Introducing Quality-first Notions Into an Existing Team

In a recent discussion on the altdotnet mailing list, a question was raised: How to you start introducing TDD into an existing team?  Bill Barry had some good thoughts on how the process might work, I suggest you check out his post.

It got me thinking about things and three questions came to mind:

  1. If the team is functioning and delivering software, why introduce anything at all — especially such a radical change as TDD?
  2. When implementing TDD, what’s the best way to get it going (i.e. mandatory/imposed, weaving in little by little, separate project, etc)?
  3. Won’t this just add a bunch of time to my process?

First Question: Why introduce TDD into an existing, functioning team?

What if the team is already having success with their current process? Why add something so different as TDD and risk potentially screwing everything up?  Bill touched on this in his post, but I’d like to expound upon his point. His point was essentially: Is it really working, or does it just appear to work? Shipping software is not the only metric. Is what they’re shipping as high quality as it could be? Could they ship faster? Are they working as efficiently on the code as they could be, or is a large percentage of their time spent on up-front design, bug reproduction and resolution, and other otherwise-avoidable activities?  The first thought that came to mind is: Sure, you may have a bunch of heroes on your team that, through blood and sweat manage to pull off successful releases, but at what cost?

I get this a lot when talking to people about TDD. I hear things like, “But our process is working great, we’re shipping software on time and customers are happy!”  That’s wonderful and I applaud your success. So now that you’re making customers happy, could you be making them happier? Could you be saving your company money by making your successes even more efficient? Let’s take it to the next level! Let’s make customers ECSTATIC! One vision that comes to my mind when people say they are having ‘success’ is a circus performer juggling balls in the air while riding a unicycle.  Sure, that performer is an amazing expert in his field and extremely talented. However, if his task is to deliver the balls to a customer, he’s spending way too much effort when he could just walk them over to their destination.  Are the talented experts on your team juggling on unicycles, or are they taking the easiest, shortest path?  Which delivery method will make the customer more successful?  Juggling my impress them, but it’s not really helping them.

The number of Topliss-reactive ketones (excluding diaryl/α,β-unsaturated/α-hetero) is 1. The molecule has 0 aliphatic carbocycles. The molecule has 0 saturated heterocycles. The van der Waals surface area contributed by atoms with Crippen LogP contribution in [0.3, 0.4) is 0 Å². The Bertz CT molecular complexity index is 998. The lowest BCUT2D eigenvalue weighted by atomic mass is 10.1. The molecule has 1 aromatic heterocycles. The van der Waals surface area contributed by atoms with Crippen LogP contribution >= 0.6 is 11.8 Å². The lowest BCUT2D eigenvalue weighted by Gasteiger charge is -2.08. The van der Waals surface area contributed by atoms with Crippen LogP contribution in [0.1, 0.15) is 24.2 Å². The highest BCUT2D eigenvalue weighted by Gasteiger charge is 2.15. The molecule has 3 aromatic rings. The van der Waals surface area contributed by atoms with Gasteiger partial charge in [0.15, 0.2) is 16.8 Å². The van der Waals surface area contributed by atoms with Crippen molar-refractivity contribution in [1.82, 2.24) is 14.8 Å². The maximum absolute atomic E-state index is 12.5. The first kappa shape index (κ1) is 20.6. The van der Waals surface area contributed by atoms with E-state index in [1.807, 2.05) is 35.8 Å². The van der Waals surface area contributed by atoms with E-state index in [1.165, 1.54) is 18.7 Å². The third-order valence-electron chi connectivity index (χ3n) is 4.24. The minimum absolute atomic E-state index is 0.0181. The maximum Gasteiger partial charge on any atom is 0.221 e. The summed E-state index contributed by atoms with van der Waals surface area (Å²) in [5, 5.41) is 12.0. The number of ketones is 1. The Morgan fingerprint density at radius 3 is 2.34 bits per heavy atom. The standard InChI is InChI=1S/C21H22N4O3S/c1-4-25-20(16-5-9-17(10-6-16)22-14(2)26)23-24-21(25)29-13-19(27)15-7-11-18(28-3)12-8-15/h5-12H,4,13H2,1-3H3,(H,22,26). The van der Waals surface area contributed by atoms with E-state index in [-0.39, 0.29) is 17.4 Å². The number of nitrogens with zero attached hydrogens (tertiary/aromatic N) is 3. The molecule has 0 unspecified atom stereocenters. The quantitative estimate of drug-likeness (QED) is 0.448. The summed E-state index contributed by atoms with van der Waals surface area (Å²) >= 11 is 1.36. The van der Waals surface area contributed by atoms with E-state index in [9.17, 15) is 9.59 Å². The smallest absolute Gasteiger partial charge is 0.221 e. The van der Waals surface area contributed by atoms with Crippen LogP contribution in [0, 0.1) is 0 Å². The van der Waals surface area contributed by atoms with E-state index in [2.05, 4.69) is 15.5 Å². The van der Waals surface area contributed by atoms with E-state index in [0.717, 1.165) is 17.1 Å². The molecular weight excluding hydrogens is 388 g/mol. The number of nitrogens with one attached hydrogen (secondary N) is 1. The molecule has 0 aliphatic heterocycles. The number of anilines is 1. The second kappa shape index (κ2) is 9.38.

On the other hand, I have seen teams (yes, including teams I’ve been on and even lead — I’m as guilty of this as anyone!) declaring success, but when probed for more details, it turns out that the customers don’t necessarily share the same enthusiasm for the success as the development team does. Many times, in this situation, if you ask customers how they really feel, they may say that quality is ‘acceptable’ or ‘good enough’ or ‘I can work around the problems’.  I will ask the development team what metrics they’re using for measuring success (and the sustainability of that success), quality, efficiency, etc.  Very frequently there is no answer, or everyone stares at their shoes. We can ALWAYS do better. We can ALWAYS improve and eek out more efficiency, more automation, more clarity, and, most importantly, more success for our customers. We should be relentlessly seeking out these opportunities and taking whatever reasonable risks we can to make sure that we’re not missing things.

In my mind, TDD is more than just a coding practice, it institutes this culture of relentless self-examination and improvement — a culture of quality, measurement, sustainability, and repeatability (all summed into the word I use a lot: ‘maintainability’).  TDD is the tip of the iceberg, but it is supported by other good practices such as Source Control, Continuous Integration, Automation, and Code Refactoring — among many others.